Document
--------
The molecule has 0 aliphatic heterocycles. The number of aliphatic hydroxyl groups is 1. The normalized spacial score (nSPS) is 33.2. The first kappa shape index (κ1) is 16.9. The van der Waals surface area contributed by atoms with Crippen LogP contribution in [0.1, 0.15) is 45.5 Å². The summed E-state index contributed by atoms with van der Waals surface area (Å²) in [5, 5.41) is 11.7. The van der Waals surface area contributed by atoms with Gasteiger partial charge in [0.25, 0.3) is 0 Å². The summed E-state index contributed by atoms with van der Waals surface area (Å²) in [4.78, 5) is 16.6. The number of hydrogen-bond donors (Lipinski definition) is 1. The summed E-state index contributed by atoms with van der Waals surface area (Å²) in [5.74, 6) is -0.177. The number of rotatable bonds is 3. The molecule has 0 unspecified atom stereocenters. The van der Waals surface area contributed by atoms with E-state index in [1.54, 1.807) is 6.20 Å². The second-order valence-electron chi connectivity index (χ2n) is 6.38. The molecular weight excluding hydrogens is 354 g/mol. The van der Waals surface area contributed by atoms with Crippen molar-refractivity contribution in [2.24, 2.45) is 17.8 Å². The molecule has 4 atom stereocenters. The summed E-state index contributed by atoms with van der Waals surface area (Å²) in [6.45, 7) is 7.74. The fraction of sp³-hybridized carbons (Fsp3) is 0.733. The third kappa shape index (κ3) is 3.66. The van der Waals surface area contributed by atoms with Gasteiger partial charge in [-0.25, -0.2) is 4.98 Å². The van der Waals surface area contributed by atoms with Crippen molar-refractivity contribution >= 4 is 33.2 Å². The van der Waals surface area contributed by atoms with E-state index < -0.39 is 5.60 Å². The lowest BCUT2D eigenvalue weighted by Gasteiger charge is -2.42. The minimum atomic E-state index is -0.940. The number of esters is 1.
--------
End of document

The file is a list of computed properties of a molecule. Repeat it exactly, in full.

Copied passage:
The molecule has 0 aliphatic heterocycles. The number of aliphatic hydroxyl groups is 1. The normalized spacial score (nSPS) is 33.2. The first kappa shape index (κ1) is 16.9. The van der Waals surface area contributed by atoms with Crippen LogP contribution in [0.1, 0.15) is 45.5 Å². The summed E-state index contributed by atoms with van der Waals surface area (Å²) in [5, 5.41) is 11.7. The van der Waals surface area contributed by atoms with Gasteiger partial charge in [0.25, 0.3) is 0 Å². The summed E-state index contributed by atoms with van der Waals surface area (Å²) in [4.78, 5) is 16.6. The number of hydrogen-bond donors (Lipinski definition) is 1. The summed E-state index contributed by atoms with van der Waals surface area (Å²) in [5.74, 6) is -0.177. The number of rotatable bonds is 3. The molecule has 0 unspecified atom stereocenters. The van der Waals surface area contributed by atoms with E-state index in [1.54, 1.807) is 6.20 Å². The second-order valence-electron chi connectivity index (χ2n) is 6.38. The molecular weight excluding hydrogens is 354 g/mol. The van der Waals surface area contributed by atoms with Crippen molar-refractivity contribution in [2.24, 2.45) is 17.8 Å². The molecule has 4 atom stereocenters. The summed E-state index contributed by atoms with van der Waals surface area (Å²) in [6.45, 7) is 7.74. The fraction of sp³-hybridized carbons (Fsp3) is 0.733. The third kappa shape index (κ3) is 3.66. The van der Waals surface area contributed by atoms with Gasteiger partial charge in [-0.25, -0.2) is 4.98 Å². The van der Waals surface area contributed by atoms with Crippen molar-refractivity contribution >= 4 is 33.2 Å². The van der Waals surface area contributed by atoms with E-state index < -0.39 is 5.60 Å². The lowest BCUT2D eigenvalue weighted by Gasteiger charge is -2.42. The minimum atomic E-state index is -0.940. The number of esters is 1.